The Story of Jack

This story was submitted by one of our patient families. We think you will find it moving and inspiring.                  - Making Headway Foundation.

Jack was born with a ticking time bomb in his brain. Some might focus on the negative, the hurt, the pain; but I survive by seeing the small miracles that have kept my son in the fight. 

Jack at the age of two was quietly dying. Unable to communicate what was happening to him, and no visible major symptoms we had no idea how sick he really was. Instead of asking WHY my little boy had Cancer and worry about how I almost lost him; I thought about the string of small miracles that led to Doctors diagnosing this seemingly normal healthy little boy with a deadly disease two weeks before it was scheduled to take his life.

On September 17th, Jack was placed in an experimental MRI-Operating Suite. A feature so new at Children’s Hospital Boston that there was only one Neurosurgical team trained to operate in it and they were the team on call that day. I tried to process the words of the lead Neurosurgery as he said, “Jack is a very sick little boy” which I interpreted to mean, please don’t get your hopes up during the 14 hour brain surgery I did not focus on the negative images or morbid scenarios that pounded my sleep deprived brain. I reminded myself that cancer treatment in kids is a marathon, not a sprint. I fought to put hope at the forefront as I waited for the nurse to approach us every thirty minutes during his surgery. Twenty eight “routine” status updates. Like anything about a fourteen hour surgery on your child could possibly be routine! I think they decided on thirty minute status updates because that was the maximum amount of time a parent could be left alone without reassurances.

I did not let fears consume me. Instead of being paralyzed by the situation, I was in awe that Jack was inverted, feet in the air while Harvard’s Chief of Pediatric Neurosurgery led a team operating in my son’s brain with specially developed techniques and equipment. Procedure learned through research and families that had gone before me. I summoned confidence that we were at the right hospital with the right medical professionals who were racing to cut in to the most expensive real estate in the brain before it killed my son.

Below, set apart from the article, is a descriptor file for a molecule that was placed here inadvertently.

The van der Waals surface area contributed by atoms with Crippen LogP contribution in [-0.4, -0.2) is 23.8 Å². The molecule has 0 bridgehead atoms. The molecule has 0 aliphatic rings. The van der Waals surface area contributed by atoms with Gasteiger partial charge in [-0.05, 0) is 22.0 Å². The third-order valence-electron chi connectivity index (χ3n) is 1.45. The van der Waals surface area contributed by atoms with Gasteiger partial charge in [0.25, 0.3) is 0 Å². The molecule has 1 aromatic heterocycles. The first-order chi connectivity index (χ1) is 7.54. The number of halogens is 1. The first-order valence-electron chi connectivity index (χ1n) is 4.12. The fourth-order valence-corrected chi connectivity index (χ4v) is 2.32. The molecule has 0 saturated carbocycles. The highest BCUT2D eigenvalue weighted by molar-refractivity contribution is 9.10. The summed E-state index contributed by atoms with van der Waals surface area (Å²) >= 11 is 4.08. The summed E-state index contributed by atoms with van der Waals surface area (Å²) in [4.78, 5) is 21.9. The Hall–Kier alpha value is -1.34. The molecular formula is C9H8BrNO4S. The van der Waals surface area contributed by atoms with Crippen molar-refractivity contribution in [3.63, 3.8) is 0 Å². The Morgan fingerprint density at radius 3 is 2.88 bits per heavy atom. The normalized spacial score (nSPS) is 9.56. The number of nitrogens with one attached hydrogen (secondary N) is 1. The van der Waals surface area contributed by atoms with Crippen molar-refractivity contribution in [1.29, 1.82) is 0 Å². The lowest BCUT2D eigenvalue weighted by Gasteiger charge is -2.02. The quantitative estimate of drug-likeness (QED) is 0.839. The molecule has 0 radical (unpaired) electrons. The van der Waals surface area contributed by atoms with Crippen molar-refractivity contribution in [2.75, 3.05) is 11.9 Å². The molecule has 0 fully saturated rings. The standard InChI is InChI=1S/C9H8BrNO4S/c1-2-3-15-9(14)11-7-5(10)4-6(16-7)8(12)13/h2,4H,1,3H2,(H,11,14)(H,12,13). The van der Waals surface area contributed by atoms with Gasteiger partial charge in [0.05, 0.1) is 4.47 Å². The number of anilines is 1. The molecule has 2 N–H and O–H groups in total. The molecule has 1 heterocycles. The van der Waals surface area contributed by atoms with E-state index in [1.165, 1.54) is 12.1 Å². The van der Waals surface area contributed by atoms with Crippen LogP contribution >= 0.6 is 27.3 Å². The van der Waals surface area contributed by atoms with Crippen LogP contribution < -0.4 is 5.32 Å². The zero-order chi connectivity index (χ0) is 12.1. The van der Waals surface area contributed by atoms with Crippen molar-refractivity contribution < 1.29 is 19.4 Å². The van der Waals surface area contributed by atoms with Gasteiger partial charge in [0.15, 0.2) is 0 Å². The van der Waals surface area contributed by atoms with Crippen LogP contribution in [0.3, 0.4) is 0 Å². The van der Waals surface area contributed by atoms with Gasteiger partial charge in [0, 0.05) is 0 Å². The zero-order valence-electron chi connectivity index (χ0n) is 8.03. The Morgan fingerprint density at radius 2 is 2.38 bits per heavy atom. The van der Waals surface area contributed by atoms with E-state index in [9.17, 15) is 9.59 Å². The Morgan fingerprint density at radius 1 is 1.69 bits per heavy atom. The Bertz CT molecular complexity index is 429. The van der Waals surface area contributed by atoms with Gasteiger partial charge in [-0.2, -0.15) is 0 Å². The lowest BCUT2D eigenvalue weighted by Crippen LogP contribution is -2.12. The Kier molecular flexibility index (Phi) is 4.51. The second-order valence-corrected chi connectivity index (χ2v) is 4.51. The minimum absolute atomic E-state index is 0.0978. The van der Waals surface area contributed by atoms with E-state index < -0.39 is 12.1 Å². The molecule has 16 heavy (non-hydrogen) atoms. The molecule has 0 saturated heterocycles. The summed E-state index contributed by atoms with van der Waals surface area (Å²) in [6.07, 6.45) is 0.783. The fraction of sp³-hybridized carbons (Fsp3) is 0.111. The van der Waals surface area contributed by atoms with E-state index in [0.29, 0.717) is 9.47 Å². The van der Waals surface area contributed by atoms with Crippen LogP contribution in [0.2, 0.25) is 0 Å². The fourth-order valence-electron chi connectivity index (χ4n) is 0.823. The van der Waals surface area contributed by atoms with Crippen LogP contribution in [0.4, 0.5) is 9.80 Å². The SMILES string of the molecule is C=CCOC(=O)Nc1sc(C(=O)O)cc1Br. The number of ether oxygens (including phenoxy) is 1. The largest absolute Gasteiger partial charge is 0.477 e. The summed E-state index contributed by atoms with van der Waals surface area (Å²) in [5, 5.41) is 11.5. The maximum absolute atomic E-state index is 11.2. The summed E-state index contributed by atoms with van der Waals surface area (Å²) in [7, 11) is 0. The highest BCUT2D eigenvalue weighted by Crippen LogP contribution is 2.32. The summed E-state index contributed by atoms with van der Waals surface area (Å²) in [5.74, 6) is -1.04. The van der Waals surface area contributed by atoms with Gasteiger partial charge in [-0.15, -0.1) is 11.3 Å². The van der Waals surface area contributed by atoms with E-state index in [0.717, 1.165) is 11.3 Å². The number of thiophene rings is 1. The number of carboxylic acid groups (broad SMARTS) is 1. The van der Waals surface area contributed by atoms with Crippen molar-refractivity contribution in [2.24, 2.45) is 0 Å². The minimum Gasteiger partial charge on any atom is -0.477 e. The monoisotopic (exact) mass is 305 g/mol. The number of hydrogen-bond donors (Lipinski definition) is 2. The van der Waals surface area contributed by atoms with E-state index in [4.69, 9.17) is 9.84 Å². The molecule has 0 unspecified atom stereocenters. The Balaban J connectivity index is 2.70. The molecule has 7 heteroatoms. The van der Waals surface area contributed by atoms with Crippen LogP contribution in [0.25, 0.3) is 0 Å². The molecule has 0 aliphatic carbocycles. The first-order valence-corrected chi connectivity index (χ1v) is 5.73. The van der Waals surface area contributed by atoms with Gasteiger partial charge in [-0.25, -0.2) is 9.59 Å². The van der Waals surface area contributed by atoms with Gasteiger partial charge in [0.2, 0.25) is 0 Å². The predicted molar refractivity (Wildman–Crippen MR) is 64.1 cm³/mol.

I do not let myself get angry about what life my son should have had. I am thankful for the life he has. I gather strength from medical staffs that put a reassuring smile on their face and work long days to take care of these kids and their families. I celebrate each birthday as a milestone checked off as one closer to a cure and wish I could share my appreciation with the researchers that dedicate themselves repeatedly for long hours away from their families trying to save mine.

I am brought to my knees in gratitude for the thousands of people who work to raise money and awareness every day to keep funding that research and the people that take care of Jack. I am truly blessed that specific people and organizations have come into our lives right at the time when we needed them most. Organizations like Making Headway Foundation, that are filled with people that have passion and empathy in the work and make it easy for people that want to help to get involved.

In the developed world, Pediatric Cancers are the #1 Cause of Death of children. Secondly, every major advancement in the treatment of adult cancers has come from research and knowledge learned in the treatment of children.

People say things to me like “How do you do it?” or “I couldn’t do that” but the truth is, you could! For your child, you will do anything to prevent one second of unpleasantness. What if months of pain and suffering are the only path to a life with them? Can you endure that?

Take a moment in a quiet place and close your eyes and imagine your kids when they are little and kissing your child goodnight and having to wonder if that might be the last time. Combine that fear with the helplessness you feel as a parent having to watch your child endure a treatment of 15 surgeries and 270 weeks of toxic chemotherapy and not knowing if all that is even enough for them to survive. You might have to do this for the next ten years.

I do not think about the things lost; or what the future holds. I think about the moments gained. I would not ask you to switch places with us. I do not harbor jealousy that YOUR child is healthy and I pray that no other child will ever feel the pain and suffering mine has.

I will not ask you what you are willing to do today to save my child? Instead, I will ask you today what you are willing to do to save your loved ones. I was just like you, I was not a cancer parent, until that one day when I suddenly was.

Will you please join Jack’s fight to cure Pediatric Cancers by funding the very best research in the world.

Jack is a 4th grade student in Mr. Denisson’s class at CSI.